Periodical Resources Management - Magazines: College of William and Mary - Bronze Medal

Category 24A: Periodical Resources Management: Magazines
College of William and Mary, Ideation

Contact: Lucinda Baker, director of publications, PO Box 8795, Williamsburg, VA 23187-8795, Phone: (757) 221-2632, e-mail:

Planning/Goals/Objectives of Ideation: The goal was to put together a vehicle that would redefine and mold the various perceptions of the research component of the College of Williams and Mary. Recognition of research activity at William and Mary is hampered by the college’s excellent reputation as an educational institution. More than one faculty member has told me stories about research grant applications being discouraged or rejected with the representative of the funding agency citing dismissive phraseology such as “William and Mary is a teaching institution…” Any vehicle should also depict the unusual research culture that has developed at William and Mary. Certainly, research here is conducted on a much smaller scale than at the nation’s research ‘powerhouses.’ Finally, we want to illustrate the extraordinarily high level of involvement of undergraduates in contributory research. By ‘contributory’ research, I mean work that advances the state of knowledge of science or society, in addition to that of the student. This undergraduate-involvement aspect is, of course, beneficial to the students involved, but it also creates a more cost-effective and efficient research environment and likely imbues each project with youthful enthusiasm and insight.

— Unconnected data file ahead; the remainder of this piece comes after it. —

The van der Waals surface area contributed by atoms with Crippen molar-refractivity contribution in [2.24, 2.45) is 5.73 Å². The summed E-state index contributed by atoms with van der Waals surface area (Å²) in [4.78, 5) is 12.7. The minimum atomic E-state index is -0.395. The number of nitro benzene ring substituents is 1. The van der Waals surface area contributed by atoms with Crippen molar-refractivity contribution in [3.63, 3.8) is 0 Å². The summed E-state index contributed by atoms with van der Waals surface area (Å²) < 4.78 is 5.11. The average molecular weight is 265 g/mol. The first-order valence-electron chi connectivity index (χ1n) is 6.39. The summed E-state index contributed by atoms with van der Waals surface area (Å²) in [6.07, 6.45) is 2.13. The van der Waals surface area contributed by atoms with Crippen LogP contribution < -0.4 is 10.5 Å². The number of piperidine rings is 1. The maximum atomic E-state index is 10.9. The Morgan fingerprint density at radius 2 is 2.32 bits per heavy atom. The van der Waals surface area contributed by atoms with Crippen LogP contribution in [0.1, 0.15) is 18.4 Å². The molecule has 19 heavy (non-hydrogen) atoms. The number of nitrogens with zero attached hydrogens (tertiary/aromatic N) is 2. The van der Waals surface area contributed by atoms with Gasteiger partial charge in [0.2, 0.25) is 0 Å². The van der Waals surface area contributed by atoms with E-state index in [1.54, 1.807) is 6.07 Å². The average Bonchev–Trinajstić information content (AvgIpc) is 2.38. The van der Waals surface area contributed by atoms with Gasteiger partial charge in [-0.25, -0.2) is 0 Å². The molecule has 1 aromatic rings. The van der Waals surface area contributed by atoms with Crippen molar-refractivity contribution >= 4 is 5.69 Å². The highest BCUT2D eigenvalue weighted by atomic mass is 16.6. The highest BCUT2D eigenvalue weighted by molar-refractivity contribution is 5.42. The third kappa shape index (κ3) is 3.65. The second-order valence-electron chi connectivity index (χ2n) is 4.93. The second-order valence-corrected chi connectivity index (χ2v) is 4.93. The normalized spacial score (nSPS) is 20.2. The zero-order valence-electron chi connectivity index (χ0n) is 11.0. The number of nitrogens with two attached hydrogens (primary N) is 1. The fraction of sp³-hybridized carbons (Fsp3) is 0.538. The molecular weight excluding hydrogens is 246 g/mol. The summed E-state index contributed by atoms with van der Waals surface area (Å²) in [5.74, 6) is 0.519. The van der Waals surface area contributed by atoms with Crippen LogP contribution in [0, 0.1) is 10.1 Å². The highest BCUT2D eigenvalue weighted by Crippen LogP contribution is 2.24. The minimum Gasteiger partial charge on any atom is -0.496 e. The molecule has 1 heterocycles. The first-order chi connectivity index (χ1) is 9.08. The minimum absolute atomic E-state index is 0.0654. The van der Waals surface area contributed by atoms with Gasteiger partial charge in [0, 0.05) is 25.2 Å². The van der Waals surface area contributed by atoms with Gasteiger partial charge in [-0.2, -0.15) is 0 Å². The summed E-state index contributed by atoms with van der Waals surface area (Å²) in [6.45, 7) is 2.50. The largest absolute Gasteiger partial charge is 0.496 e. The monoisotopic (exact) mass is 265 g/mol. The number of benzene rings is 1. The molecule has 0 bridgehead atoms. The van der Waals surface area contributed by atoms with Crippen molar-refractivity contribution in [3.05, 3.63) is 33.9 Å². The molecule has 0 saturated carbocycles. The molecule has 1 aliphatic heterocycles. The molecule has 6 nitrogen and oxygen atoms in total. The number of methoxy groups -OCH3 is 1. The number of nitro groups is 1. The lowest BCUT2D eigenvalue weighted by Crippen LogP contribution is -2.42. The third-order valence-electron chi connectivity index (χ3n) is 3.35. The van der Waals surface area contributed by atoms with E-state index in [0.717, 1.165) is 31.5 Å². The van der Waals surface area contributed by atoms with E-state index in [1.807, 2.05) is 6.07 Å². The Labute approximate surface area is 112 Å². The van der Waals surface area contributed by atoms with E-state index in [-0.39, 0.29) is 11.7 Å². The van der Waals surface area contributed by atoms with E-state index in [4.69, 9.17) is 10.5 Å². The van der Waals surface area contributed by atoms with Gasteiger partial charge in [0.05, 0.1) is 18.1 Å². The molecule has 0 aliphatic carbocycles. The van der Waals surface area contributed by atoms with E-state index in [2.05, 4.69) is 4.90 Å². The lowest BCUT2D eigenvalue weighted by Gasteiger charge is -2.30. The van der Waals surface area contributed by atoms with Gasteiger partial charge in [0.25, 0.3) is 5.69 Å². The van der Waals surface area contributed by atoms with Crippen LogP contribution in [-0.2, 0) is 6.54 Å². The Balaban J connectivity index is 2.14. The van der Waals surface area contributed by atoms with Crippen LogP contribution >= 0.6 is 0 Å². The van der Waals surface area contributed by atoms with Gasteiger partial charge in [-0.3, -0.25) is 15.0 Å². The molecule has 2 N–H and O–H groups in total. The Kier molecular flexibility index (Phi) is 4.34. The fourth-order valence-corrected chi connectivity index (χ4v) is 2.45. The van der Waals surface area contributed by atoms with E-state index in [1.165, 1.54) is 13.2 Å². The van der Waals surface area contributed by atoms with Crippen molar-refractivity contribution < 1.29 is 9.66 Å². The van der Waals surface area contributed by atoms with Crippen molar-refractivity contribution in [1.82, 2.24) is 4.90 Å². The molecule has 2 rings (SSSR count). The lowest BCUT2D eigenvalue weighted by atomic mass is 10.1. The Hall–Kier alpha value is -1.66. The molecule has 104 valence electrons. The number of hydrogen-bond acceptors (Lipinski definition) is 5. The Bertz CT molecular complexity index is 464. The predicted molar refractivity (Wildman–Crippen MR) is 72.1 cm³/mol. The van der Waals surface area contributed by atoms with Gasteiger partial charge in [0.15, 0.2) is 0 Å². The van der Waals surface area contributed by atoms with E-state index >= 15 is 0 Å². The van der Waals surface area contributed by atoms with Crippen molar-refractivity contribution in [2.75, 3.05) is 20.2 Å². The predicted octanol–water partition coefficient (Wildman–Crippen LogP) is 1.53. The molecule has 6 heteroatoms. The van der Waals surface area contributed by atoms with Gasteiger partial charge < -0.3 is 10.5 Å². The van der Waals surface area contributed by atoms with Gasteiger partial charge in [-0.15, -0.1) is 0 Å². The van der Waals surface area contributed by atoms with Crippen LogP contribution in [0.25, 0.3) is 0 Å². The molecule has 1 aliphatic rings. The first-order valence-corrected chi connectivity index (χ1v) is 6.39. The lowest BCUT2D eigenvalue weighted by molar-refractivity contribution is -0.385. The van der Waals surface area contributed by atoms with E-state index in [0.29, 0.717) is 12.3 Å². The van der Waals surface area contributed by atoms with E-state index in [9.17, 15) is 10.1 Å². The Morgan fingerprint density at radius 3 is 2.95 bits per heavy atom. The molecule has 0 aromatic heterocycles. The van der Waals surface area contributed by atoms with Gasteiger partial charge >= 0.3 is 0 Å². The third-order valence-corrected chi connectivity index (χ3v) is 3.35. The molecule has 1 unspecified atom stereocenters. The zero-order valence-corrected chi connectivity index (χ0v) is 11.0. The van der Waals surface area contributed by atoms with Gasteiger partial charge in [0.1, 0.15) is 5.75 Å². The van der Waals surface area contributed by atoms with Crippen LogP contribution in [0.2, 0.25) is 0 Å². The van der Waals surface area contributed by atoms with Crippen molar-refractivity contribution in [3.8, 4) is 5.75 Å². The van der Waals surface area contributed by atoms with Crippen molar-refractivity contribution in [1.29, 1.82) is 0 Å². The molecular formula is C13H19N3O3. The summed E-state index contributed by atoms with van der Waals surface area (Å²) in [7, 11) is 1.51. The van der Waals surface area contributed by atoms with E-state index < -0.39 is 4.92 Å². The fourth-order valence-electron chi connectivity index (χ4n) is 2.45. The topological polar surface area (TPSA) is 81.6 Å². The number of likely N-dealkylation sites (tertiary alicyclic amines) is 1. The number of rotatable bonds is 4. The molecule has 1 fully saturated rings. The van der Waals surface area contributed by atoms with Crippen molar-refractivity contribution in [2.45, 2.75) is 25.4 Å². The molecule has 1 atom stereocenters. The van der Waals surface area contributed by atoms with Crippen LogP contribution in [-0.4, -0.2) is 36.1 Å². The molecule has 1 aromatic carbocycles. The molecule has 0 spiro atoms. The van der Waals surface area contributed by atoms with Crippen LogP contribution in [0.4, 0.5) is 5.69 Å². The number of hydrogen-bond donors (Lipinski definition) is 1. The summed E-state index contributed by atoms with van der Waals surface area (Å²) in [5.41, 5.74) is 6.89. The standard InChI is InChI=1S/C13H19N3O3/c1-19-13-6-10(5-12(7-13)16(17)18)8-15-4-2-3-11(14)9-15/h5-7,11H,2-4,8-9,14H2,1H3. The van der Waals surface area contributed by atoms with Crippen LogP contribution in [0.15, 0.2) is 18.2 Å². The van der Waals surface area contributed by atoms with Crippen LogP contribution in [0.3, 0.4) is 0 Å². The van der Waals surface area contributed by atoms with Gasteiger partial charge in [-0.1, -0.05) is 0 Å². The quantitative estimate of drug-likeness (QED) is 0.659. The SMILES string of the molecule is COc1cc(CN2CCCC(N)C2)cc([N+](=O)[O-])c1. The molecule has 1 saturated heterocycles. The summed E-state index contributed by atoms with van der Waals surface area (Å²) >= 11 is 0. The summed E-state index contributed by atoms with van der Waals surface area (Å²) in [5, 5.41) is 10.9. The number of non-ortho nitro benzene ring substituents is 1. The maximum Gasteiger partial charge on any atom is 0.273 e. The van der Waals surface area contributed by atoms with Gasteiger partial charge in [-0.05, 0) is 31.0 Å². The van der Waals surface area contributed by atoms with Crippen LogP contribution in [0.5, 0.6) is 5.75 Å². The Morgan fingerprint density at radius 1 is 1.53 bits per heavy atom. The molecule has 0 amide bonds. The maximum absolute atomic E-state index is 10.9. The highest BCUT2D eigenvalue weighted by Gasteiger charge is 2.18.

We considered a number of options, including various print and electronic approaches and decided on a magazine format as being familiar, versatile, and efficient.


  • Elected state/regional officials and their staffs
  • Opinion leaders
  • Representatives of funding agencies
  • Media
  • Alumni/friends
  • Current William and Mary community: faculty, students, staff, administrators
  • Prospective faculty
  • Prospective students and related audiences: guidance counselors, teachers, parents. (Patents of prospective students have become a surprisingly important audience because of a happy set of circumstances: W&M’s campus is adjacent to the historical district of Colonial Williamsburg. Many families of college-bound high school students head for Williamsburg to do the “twofer” of touring the historic attractions coupled with a campus tour/interview. Copies of Ideation are in great demand by parents and others cooling their heels in the undergraduate admission reception area waiting for the tour to start or their student’s interview to finish.)

Staff: One editor/writer/photographer, one art director/designer, photographer, one staff photographer, one graphic artist, one graphic assistant/proofreader – and whatever writers on staff can be sweet-talked or coerced into contributing. All staff listed have other duties apart from producing Ideation. I, the editor, am director of research communications. My non-Ideation work includes media relations – news releases, pitching and developing stories in local, regional, and national media, responding to media, and writing for other campus media. (I spend roughly 100 percent of my time on non-Ideation duties; the magazine takes care of the other 100 percent.) For the other staff, Ideation is two more jobs each year on top of an already busy schedule and has been produced with no additional staff.